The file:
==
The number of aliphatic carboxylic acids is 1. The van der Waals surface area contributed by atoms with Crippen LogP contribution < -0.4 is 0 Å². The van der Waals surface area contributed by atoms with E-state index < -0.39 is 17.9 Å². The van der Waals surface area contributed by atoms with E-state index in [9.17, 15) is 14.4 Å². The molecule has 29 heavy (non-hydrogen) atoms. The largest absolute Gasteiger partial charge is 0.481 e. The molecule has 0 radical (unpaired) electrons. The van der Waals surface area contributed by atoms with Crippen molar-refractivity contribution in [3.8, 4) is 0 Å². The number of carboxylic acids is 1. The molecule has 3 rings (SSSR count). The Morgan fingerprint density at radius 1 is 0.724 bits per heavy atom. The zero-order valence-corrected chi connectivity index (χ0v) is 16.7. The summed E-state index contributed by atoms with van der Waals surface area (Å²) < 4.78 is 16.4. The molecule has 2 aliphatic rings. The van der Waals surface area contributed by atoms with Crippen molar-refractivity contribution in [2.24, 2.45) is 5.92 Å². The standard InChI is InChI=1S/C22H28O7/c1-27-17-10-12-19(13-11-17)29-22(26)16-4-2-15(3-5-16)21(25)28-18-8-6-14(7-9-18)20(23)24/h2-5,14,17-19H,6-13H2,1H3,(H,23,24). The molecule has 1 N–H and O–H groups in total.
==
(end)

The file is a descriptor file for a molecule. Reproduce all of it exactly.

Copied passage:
The number of aliphatic carboxylic acids is 1. The van der Waals surface area contributed by atoms with Crippen LogP contribution < -0.4 is 0 Å². The van der Waals surface area contributed by atoms with E-state index < -0.39 is 17.9 Å². The van der Waals surface area contributed by atoms with E-state index in [9.17, 15) is 14.4 Å². The molecule has 29 heavy (non-hydrogen) atoms. The largest absolute Gasteiger partial charge is 0.481 e. The molecule has 0 radical (unpaired) electrons. The van der Waals surface area contributed by atoms with Crippen molar-refractivity contribution in [3.8, 4) is 0 Å². The number of carboxylic acids is 1. The molecule has 3 rings (SSSR count). The Morgan fingerprint density at radius 1 is 0.724 bits per heavy atom. The zero-order valence-corrected chi connectivity index (χ0v) is 16.7. The summed E-state index contributed by atoms with van der Waals surface area (Å²) < 4.78 is 16.4. The molecule has 2 aliphatic rings. The van der Waals surface area contributed by atoms with Crippen molar-refractivity contribution in [2.24, 2.45) is 5.92 Å². The standard InChI is InChI=1S/C22H28O7/c1-27-17-10-12-19(13-11-17)29-22(26)16-4-2-15(3-5-16)21(25)28-18-8-6-14(7-9-18)20(23)24/h2-5,14,17-19H,6-13H2,1H3,(H,23,24). The molecule has 1 N–H and O–H groups in total.